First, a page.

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Transcript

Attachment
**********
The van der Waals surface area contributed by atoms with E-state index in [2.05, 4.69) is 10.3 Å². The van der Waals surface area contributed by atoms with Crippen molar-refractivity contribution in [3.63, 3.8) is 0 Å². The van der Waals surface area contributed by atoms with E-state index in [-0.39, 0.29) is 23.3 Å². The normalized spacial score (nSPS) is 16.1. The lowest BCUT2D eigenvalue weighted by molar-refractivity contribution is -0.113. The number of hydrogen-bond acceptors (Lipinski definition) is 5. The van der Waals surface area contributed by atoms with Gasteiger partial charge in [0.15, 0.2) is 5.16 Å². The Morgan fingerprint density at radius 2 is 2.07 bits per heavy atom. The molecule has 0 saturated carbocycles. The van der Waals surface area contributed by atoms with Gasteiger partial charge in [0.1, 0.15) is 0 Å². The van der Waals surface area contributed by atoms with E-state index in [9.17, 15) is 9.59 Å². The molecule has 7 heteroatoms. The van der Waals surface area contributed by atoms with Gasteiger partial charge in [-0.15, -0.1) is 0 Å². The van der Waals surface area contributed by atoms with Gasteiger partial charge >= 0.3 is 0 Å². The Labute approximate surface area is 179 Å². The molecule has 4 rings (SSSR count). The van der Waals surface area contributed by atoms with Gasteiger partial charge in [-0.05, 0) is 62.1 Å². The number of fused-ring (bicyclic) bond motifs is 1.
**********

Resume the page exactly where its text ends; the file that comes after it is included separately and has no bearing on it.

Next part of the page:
Geometry Definitions, Postulates, and Theorems Key Chapter 4: Congruent Triangles Section 4.1: Apply Triangle Sum Properties Standards: 12.0 Students find and use measures of sides and of interior and exterior angles of triangles and polygons to classify figures and solve problems. 13.0 Students prove relationships between angles in polygons by using properties of complementary, supplementary, vertical, and exterior angles. B Triangle – A polygon formed by three segments joining three non-collinear points. A triangle can be classified by its sides and then by its angles. A C *Classifying Triangles by Sides: Scalene Triangle – A triangle with no congruent sides. Vertex Angle Isosceles Triangle – A triangle with at least two congruent sides. Legs – The congruent sides of an isosceles triangle, when only two sides are congruent. Leg Leg Base Angle Base Base Angle Base – The third side (non-congruent side) of an isosceles triangle. Equilateral Triangle – A triangle with three congruent sides. *Classifying Triangles by Angles: Acute Triangle – A triangle with three acute angles. 45 50 85 Right Triangle – A triangle with one right angle. Leg Hypotenuse Legs – The sides that form the right angle. Hypotenuse – The side opposite the right angle. Leg Obtuse Triangle – A triangle with one obtuse angle. 100 30 50 Equiangular Triangle – A triangle with three congruent acute angles. (over) Ex. Classify the triangles by their sides and angles. a) b) c) 5 3 120 4 Isosceles Equilateral Obtuse Equiangular/Acute Scalene Right Vertex (plural: vertices) – Each of the three points joining the sides of a triangle. B Adjacent Sides of an Angle – Two sides that share a common vertex. A C Opposite Side from an Angle – The side that does not form the angle. Interior angles – When the sides of a triangle are extended, additional angles are formed. The original angles are the interior angles. Exterior angles – When the sides of a triangle are extended, additional angles are formed. The angles that form linear pairs with the interior angles are the exterior angles. ***Theorem 4.1 – Triangle Sum Theorem The sum of the measures of the three interior angles of a triangle is 180 . B 85 350 0 C m A E 670 D 700 B= ***Theorem 4.2 – Exterior Angle Theorem The measure of an exterior angle of a triangle is equal to the sum of the measures of the two non-adjacent interior angles. 1 F m 1= Corollary To The Triangle Sum Theorem – The acute angles of a right triangle are complementary (add up to equal 90 ). Y X Z (over) Ex. A triangle has the given vertices. Graph the triangle and classify it by its sides. Then determine if it is a right triangle. Yes, right triangle A( 5, 4), B (2, 6), C (4, 1) B A C Isosceles Ex. Find the value of x and y. Then classify the triangle by its angles. Ex. Find the value of x. Then classify the triangle by its angles. x0 600 500 Linear Pair y x Ex. Find the angle measures of the numbered angles. 620 1 2 3 1100 600 4 Ex. Find the values of x and y. y0 x0 680 (2x-18)0 720 Section 4.2: Apply Congruence and Triangles Standards: 5.0 Students prove that triangles are congruent or similar, and they are able to use the concept of corresponding parts of congruent triangles. Two geometric figures are congruent if they have exactly the same size and shape, like placing one figure perfectly onto another figure. A B D C Y Congruent Figures – All the parts of one figure are congruent to the corresponding parts of the other figure. In congruent polygons, the corresponding sides and the corresponding angles are congruent. V X Congruence Statements – When writing a congruence statement for two polygons, always list the corresponding vertices in the same order! W Ex. GIVEN: ABC DEF B F D A Corresponding Angles – B A C E C AB Corresponding Sides – BC CA Ex. Write a congruency statement. T S Q Ex. ABCD L 9 cm A 910 B 1130 R P JKHL. Find the value of x and y. J 4x–3 cm 0 D 86 (5y–12)0 K C H U ***Theorem 4.3 – Third Angle Theorem IF two angles of one triangle are congruent to two angles of another triangle, THEN, the third angles are also congruent. Ex. B F D K Ex. G 55 J 50 50 A C E F 55 I H (over) ***Theorem 4.4 – Properties of Congruent Triangles Reflexive Property of Congruent Triangles – For any triangle ABC: ABC ABC. Symmetric Property of Congruent Triangles – IF ABC DEF, then DEF ABC. Transitive Property of Congruent Triangles – IF ABC DEF, and DEF JKL, then ABC Ex. Find the values of x and y. (8 x 2 y)0 (6 x y)0 290 1090 JKL. Section 4.3: Prove Triangles Congruent by SSS Standards: 5.0 Students prove that triangles are congruent or similar, and they are able to use the concept of corresponding parts of congruent triangles. ***Side-Side-Side (SSS) Congruence Postulate – IF three sides of one triangle are congruent to three sides of a second triangle, THEN the two triangles are congruent. *Information about the angles is not needed. B E A C If Side AB D F , Side BC , and Side CA , then by Ex. Is the congruence statement true? Explain your reasoning. WXY . Ex. Is the congruence statement true? Explain your reasoning. YZW KJL X MJL L K Y W M J Z B Ex. Write a proof. Given: AD CD , AB CB Prove: ABD CBD A Statements 1. Given 2. 2. Reflexive ABD CBD C Reasons 1. 3. D 3. (over) Structural Support – A diagonal support added to a figure helps make the figure stable. The diagonal support forms triangles with fixed side lengths. By the SSS Congruence Postulate, these triangles cannot change shape and so the figure is stable. Ex. Determine whether the figure is stable. Explain your answer. a) b) B c) X Given: AE FC, BE BF, AB BC Given: WX YX Z is the midpoint of WY Prove: AFB CEB W A F E 1. AE FC, BE BF, AB Z Y Prove: WXZ YXZ C BC 1. Given 1. WX YX 1. Given Z is the midpoint of WY 2. EF = EF 2. ______________ 2. _____________ 2. ____________ 3. AE + EF = AF 3. _____________ 3. WZ ZY 3. _____________ EF + FC = EC 4. FC + EF = AF _______________ 4. Substitution _______________ 4. ______________ 4. ____________ 5. AF = EC 5. ______________ 6. ______________ 6. Def. of Congruent Segments 7. _______________ 7. SSS Section 4.4: Prove Triangles Congruent by SAS and HL Standards: 4.0 Students prove basic theorems involving congruence and similarity. 5.0 Students prove that triangles are congruent or similar, and they are able to use the concept of corresponding parts of congruent triangles. ***Side-Angle-Side (SAS) Congruence Postulate – IF two sides and the included angle of one triangle are congruent to two sides and the included angle of a second triangle, THEN the two triangles are congruent. B E If Side AB Angle A C D F , A , and Side AC , then by . Ex. Do you have enough information to prove the triangles are congruent by SAS? a) b) A Ex. Write a proof. Given: AC EC , DC ECD Prove: ACB D C BC B Statements Reasons 1. 1. Given 2. 2. Vertical Angles are Congruent 3. ACB ECD E 3. (over) Ex. Write a proof. M Given: AB PB , MB AP Prove: MBA MBP A Statements Reasons 1. 1. Given 2. 2. 3. MBA MBP P lines form rights angles 3. 4. 5. B 4. Reflexive Property MBA MBP 5. Right Triangles: Legs – The sides adjacent to the right angle. Hypotenuse – The side opposite the right angle. ***Hypotenuse-Leg (HL) Congruence Theorem – IF the hypotenuse and a leg of a right triangle are congruent to the hypotenuse and a leg of a second right triangle, THEN the two triangles are congruent. A D C B F E B Ex. Write a proof. Given: AB BC , BD CBD Prove: ABD AC A Statements Reasons 1. 1. Given 2. 2. 3. BDA BDC 4. 5. lines form rights angles 3. 4. Reflexive Property ABD CBD 5. D C Section 4.5: Prove Triangles Congruent by ASA and AAS Standards: 4.0 Students prove basic theorems involving congruence and similarity. 5.0 Students prove that triangles are congruent or similar, and they are able to use the concept of corresponding parts of congruent triangles. ***Angle-Side-Angle (ASA) Congruence Postulate – IF two angles and the included side of one triangle are congruent to two angles and the included side of a second triangle, THEN the two triangles are congruent. B E If Angle A Side AC A C D F Angle , , and C , then by . ***Angle-Angle-Side (AAS) Congruence Postulate – IF two angles and a non-included side of one triangle are congruent to two angles and the corresponding non-included side of a second triangle, THEN the two triangles are congruent. B A E C D If Angle A , Angle C , and F Side BC , then by . Ex. Is it possible to prove the triangles are congruent? If so, state the postulate or theorem used. a) / b) / c) / d) / (over) X Ex. Write a proof. Given: WZ bisects XZY and Prove: WZX WZY XWY Z W Y Statements Reasons 1. 1. Given 2. 2. Definition of an angle bisector 3. ZW 4. ZW WZX 3. WZY 4. Ex. Write a proof. Given: Prove: C B, D BDM C FM F , M is the midpoint of D F Statements Reasons 1. 1. Given 2. 2. Definition of a midpoint 3. BDM C B C FM 3. D M F Section 4.6: Use Congruent Triangles Standards: 5.0 Students prove that triangles are congruent or similar, and they are able to use the concept of corresponding parts of congruent triangles. ***Corresponding Parts of Congruent Triangles are Congruent (C.P.C.T.C.) – 1. Prove two triangles are congruent with SSS, SAS, HL, ASA, or AAS. 2. Then, conclude that the corresponding parts of these congruent triangles are congruent as well. The triangles below are congruent by SAS. Since the triangles are congruent, we know that: A X A C B C Y Z Ex. Write a proof. AC H Given: HJ II LK , JK II HL Prove: LHJ JKL J L Statements K Reasons 1. 1. Given 2. 2. Alternate Interior Angles are Congruent 3. JL JL 3. 4. LHJ JKL 4. 5. LHJ JKL 5. Ex. Write a proof. M Given: MS II TR , MS TR R A Prove: A is the midpoint of MT S Statements T Reasons 1. 1. Given 2. 2. Alternate Interior Angles are Congruent 3. MAS TAR 3. 4. 4. CPCTC 5. A is the midpoint of MT 5. (over) P Ex. Write a proof. Given: MP bisects Prove: LP LMN , LM NM NP L N M Statements Reasons 1. 2. 1. Given NMP LMP 2. 3. 4. 3. Reflexive Property NMP 5. LP LMP 4. NP 5. Ex. Which triangles can you show are congruent in order to prove the statement? What postulate or theorem would you use? a) A b) SW C B A D TY S C W X Y T Section 4.7: Use Isosceles and Equilateral Triangles Standards: 5.0 Students prove that triangles are congruent or similar, and they are able to use the concept of corresponding parts of congruent triangles. 12.0 Students find and use measures of sides and of interior and exterior angles of triangles and polygons to classify figures and solve problems. Vertex Angle Leg Leg Legs – The two congruent sides in an isosceles triangle. Vertex Angle – The angle formed by the legs in an isosceles triangle. Base – The third side of the isosceles triangle. Base Angle Base Base Angles – The two angles adjacent to the base in an isosceles triangle. Base Angle ***Theorem 4.7 – Base Angles Theorem IF two sides of a triangle are congruent, THEN the angles opposite them are congruent. 30 x ***Theorem 4.8 – Converse of Base Angles Theorem IF two angles of a triangle are congruent, THEN the sides opposite them are congruent. 2x-4 2x+2 x+5 Corollary To Base Angles Theorem IF a triangle is equilateral, THEN it is equiangular. Corollary to the Converse of Base Angles Theorem IF a triangle is equiangular, THEN it is equilateral. Section 4.8: Perform Congruence Transformations Standards: 22.0 Students know the effect of rigid motions on figures in the coordinate plane and space, including rotations, translations, and reflections. Transformation – An operation that moves or changes a geometric figure in some way to produce a new figure. Image – The new figure produced. *Three Types of Transformations: A B Pre-Image Image B' B C A C' A' Translation – Moves every point of a figure the same distance in the same direction. B' C A' Translate down 6 Translate right 10 C' Reflection – Uses a line of reflection to create a mirror image of the original figure. Rotation – Turns a figure about a fixed point, called the center of rotation. Rotate 90 degrees clockwise Congruence Transformation – Changes the position of the figure without changing its size or shape. Translate A Figure In The Coordinate Plane – Moving an object a given distance right or left and up or down. y *Coordinate Notation for a Translation B You can describe a translation by the notation ( x, y) ( x a, y b) which shows that each point ( x, y) of a figure is translated horizontally a units and vertically b units Ex. Figure ABC D has the vertices A( 4, 2), B ( 2, 5), C ( 1,1), and D ( 3, 1) . Sketch ABC D and its image after the translation ( x, y) ( x 5, y 2) . Right 5 Down 2 A C B' A' x C' D D' (over) Usually Reflect A Figure In The Coordinate Plane – The line of reflection is always the x-axis or the y-axis. y *Coordinate Notation for a Reflection Reflection in the x-axis: ( x, y) ( x, y) Multiply the y-coordinate by -1. Reflection in the y-axis: ( x, y) ( x, y) Multiply the x-coordinate by -1. x Ex. Use a reflection in the x-axis to draw the other half of the figure. Rotate A Figure In The Coordinate Plane – The center of rotation is the origin. The direction of rotation can be either clockwise or counterclockwise. The angle of rotation is formed by rays drawn from the center of rotation through corresponding points on the original figure and its image. 900 clockwise rotation 600 counterclockwise rotation Ex. Graph PQ and RS . Tell whether RS is a rotation y P of PQ about the origin. If so, give the angle and direction of rotation. a) P (2, 6), Q (5,1), R(6, 1), S (1, 2) b) P (4, 2), Q (3, 3), R( 2, 4), S ( 3, 3) Q S x R